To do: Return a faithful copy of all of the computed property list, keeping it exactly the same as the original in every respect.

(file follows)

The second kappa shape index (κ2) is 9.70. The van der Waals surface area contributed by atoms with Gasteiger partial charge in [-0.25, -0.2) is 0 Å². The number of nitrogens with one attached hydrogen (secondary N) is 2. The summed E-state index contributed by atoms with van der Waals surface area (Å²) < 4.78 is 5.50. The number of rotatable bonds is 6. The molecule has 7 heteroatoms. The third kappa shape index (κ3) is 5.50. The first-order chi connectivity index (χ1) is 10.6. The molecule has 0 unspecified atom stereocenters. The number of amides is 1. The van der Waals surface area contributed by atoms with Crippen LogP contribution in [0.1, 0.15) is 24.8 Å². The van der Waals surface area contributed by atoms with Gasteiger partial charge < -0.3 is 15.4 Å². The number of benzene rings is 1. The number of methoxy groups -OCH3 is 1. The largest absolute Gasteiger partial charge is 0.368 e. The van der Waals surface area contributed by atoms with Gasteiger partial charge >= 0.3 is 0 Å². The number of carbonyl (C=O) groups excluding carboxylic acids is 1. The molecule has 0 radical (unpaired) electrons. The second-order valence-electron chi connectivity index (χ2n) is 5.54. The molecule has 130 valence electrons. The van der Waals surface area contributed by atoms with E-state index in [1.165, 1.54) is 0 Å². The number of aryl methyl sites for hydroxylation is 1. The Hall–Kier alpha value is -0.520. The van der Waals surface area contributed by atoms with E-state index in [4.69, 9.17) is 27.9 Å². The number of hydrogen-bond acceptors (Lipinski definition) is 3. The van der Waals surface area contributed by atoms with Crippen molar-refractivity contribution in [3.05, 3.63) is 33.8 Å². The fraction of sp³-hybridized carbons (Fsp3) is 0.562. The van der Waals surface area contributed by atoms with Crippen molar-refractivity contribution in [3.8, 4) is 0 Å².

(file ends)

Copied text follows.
The second kappa shape index (κ2) is 9.70. The van der Waals surface area contributed by atoms with Gasteiger partial charge in [-0.25, -0.2) is 0 Å². The number of nitrogens with one attached hydrogen (secondary N) is 2. The summed E-state index contributed by atoms with van der Waals surface area (Å²) < 4.78 is 5.50. The number of rotatable bonds is 6. The molecule has 7 heteroatoms. The third kappa shape index (κ3) is 5.50. The first-order chi connectivity index (χ1) is 10.6. The molecule has 0 unspecified atom stereocenters. The number of amides is 1. The van der Waals surface area contributed by atoms with Crippen LogP contribution in [0.1, 0.15) is 24.8 Å². The van der Waals surface area contributed by atoms with Gasteiger partial charge < -0.3 is 15.4 Å². The number of benzene rings is 1. The number of methoxy groups -OCH3 is 1. The largest absolute Gasteiger partial charge is 0.368 e. The van der Waals surface area contributed by atoms with Gasteiger partial charge >= 0.3 is 0 Å². The number of carbonyl (C=O) groups excluding carboxylic acids is 1. The molecule has 0 radical (unpaired) electrons. The second-order valence-electron chi connectivity index (χ2n) is 5.54. The molecule has 130 valence electrons. The van der Waals surface area contributed by atoms with E-state index in [1.165, 1.54) is 0 Å². The number of aryl methyl sites for hydroxylation is 1. The Hall–Kier alpha value is -0.520. The van der Waals surface area contributed by atoms with E-state index in [4.69, 9.17) is 27.9 Å². The number of hydrogen-bond acceptors (Lipinski definition) is 3. The van der Waals surface area contributed by atoms with Crippen molar-refractivity contribution in [3.05, 3.63) is 33.8 Å². The fraction of sp³-hybridized carbons (Fsp3) is 0.562. The van der Waals surface area contributed by atoms with Crippen molar-refractivity contribution in [3.8, 4) is 0 Å².